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This Emerging Insights paper by James Sullivan and James Muir analyses the ransomware threat and outlines policy options for organisations, policymakers, law enforcement and national-level cyber security agencies.
This Emerging Insights paper calls for a new set of policy interventions to reduce the threat from ransomware. Options range from introducing legislation to prevent ransom payments, to tackling the use of penetration testing tools used in ransomware attacks, to national-level mechanisms to bolster preparedness for a ransomware attack. This paper intends to be a platform for further debate on global ransomware policy choices.
The research for this paper highlights how ransomware attacks continue to have a significant impact on businesses and organisations across the globe, resulting in high levels of cost and disruption. Using BAE Systems’s threat intelligence capability, this paper explores the methods, impact and mitigation of ransomware attacks in detail. Case studies reveal the success and popularity of ‘double extortion’ ransomware attacks which include data theft. The research also describes the range of attack vectors and exposed attack surface available to ransomware operators and reveals how different criminal ransomware operators collaborate and learn from each other. In the context of a global pandemic, the paper shows how cyber criminals continue to exploit victims and cause disruption with impunity.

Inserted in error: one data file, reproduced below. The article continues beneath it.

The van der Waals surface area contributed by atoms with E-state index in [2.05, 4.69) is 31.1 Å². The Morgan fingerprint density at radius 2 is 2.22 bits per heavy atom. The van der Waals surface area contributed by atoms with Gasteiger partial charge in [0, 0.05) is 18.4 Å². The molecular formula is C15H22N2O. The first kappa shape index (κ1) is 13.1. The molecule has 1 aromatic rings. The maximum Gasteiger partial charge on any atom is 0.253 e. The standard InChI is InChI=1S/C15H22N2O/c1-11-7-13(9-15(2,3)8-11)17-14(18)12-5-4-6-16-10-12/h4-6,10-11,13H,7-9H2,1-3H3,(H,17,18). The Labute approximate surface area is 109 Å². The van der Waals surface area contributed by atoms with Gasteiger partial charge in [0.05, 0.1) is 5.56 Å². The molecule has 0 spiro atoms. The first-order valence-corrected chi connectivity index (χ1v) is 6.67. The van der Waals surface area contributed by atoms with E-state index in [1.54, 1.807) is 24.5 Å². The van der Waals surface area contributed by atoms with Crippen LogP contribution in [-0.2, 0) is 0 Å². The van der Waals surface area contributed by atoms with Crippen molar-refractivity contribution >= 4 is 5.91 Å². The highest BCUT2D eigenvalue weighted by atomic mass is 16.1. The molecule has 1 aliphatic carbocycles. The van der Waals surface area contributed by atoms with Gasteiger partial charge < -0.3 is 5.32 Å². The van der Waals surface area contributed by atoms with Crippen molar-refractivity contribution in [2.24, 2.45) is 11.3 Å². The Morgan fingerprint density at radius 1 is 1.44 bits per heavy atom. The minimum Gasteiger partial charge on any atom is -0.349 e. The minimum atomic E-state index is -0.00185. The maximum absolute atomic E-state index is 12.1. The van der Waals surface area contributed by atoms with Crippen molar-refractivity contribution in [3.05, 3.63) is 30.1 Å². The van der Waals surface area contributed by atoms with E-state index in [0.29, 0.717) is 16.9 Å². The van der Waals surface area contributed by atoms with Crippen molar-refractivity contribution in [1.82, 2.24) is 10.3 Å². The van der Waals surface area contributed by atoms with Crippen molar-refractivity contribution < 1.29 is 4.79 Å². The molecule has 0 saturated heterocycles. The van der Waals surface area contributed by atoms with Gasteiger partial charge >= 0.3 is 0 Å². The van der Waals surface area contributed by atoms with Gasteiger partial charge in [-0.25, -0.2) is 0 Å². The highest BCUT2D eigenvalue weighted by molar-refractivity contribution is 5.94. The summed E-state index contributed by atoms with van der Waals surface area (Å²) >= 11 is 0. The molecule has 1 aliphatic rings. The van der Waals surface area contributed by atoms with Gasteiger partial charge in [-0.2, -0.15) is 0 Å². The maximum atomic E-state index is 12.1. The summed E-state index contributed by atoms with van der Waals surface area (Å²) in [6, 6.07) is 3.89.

The paper underlines the complexities that businesses and governments face when deciding whether to pay a ransom following a ransomware attack. Complications include paying criminals that are subject to indictments or sanctions, the potentially questionable role of ransomware recovery negotiators, and the arguably misunderstood role of cyber insurance companies. Further research is needed to determine the true impact of these auxiliary complexities.
Finally, the paper urgently calls for a new set of policy interventions based on the ‘Prevent, Pursue, Protect and Prepare’ approach to tackling cybercrime. In doing so, this research highlights a type of cybercrime that is spiralling out of control and requires urgent policy intervention.
Director, Cyber Research